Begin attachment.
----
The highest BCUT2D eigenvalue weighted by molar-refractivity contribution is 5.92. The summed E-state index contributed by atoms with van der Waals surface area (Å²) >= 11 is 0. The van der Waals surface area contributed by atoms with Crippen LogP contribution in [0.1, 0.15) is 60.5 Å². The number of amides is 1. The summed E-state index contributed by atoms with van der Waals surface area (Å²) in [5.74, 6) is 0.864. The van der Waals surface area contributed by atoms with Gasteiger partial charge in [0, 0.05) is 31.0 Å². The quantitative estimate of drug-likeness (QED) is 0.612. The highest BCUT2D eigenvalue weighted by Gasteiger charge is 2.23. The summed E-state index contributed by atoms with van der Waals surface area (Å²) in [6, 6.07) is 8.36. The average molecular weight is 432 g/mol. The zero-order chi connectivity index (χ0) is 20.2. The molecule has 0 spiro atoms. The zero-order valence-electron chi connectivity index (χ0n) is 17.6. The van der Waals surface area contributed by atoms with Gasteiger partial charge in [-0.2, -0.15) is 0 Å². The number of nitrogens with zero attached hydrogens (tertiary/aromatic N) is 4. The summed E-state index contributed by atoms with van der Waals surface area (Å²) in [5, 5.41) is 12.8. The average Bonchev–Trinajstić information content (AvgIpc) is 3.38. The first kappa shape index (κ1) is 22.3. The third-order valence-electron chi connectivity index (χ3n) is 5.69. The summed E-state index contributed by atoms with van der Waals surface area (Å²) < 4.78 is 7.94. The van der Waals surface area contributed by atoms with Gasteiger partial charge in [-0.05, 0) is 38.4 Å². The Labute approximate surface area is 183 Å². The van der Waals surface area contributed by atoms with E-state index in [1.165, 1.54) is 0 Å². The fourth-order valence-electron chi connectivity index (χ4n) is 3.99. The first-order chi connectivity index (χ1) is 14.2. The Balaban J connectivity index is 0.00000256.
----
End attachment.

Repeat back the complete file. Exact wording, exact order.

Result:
The highest BCUT2D eigenvalue weighted by molar-refractivity contribution is 5.92. The summed E-state index contributed by atoms with van der Waals surface area (Å²) >= 11 is 0. The van der Waals surface area contributed by atoms with Crippen LogP contribution in [0.1, 0.15) is 60.5 Å². The number of amides is 1. The summed E-state index contributed by atoms with van der Waals surface area (Å²) in [5.74, 6) is 0.864. The van der Waals surface area contributed by atoms with Gasteiger partial charge in [0, 0.05) is 31.0 Å². The quantitative estimate of drug-likeness (QED) is 0.612. The highest BCUT2D eigenvalue weighted by Gasteiger charge is 2.23. The summed E-state index contributed by atoms with van der Waals surface area (Å²) in [6, 6.07) is 8.36. The average molecular weight is 432 g/mol. The zero-order chi connectivity index (χ0) is 20.2. The molecule has 0 spiro atoms. The zero-order valence-electron chi connectivity index (χ0n) is 17.6. The van der Waals surface area contributed by atoms with Gasteiger partial charge in [-0.2, -0.15) is 0 Å². The number of nitrogens with zero attached hydrogens (tertiary/aromatic N) is 4. The summed E-state index contributed by atoms with van der Waals surface area (Å²) in [5, 5.41) is 12.8. The average Bonchev–Trinajstić information content (AvgIpc) is 3.38. The first kappa shape index (κ1) is 22.3. The third-order valence-electron chi connectivity index (χ3n) is 5.69. The summed E-state index contributed by atoms with van der Waals surface area (Å²) < 4.78 is 7.94. The van der Waals surface area contributed by atoms with Gasteiger partial charge in [-0.05, 0) is 38.4 Å². The Labute approximate surface area is 183 Å². The van der Waals surface area contributed by atoms with E-state index in [1.165, 1.54) is 0 Å². The fourth-order valence-electron chi connectivity index (χ4n) is 3.99. The first-order chi connectivity index (χ1) is 14.2. The Balaban J connectivity index is 0.00000256.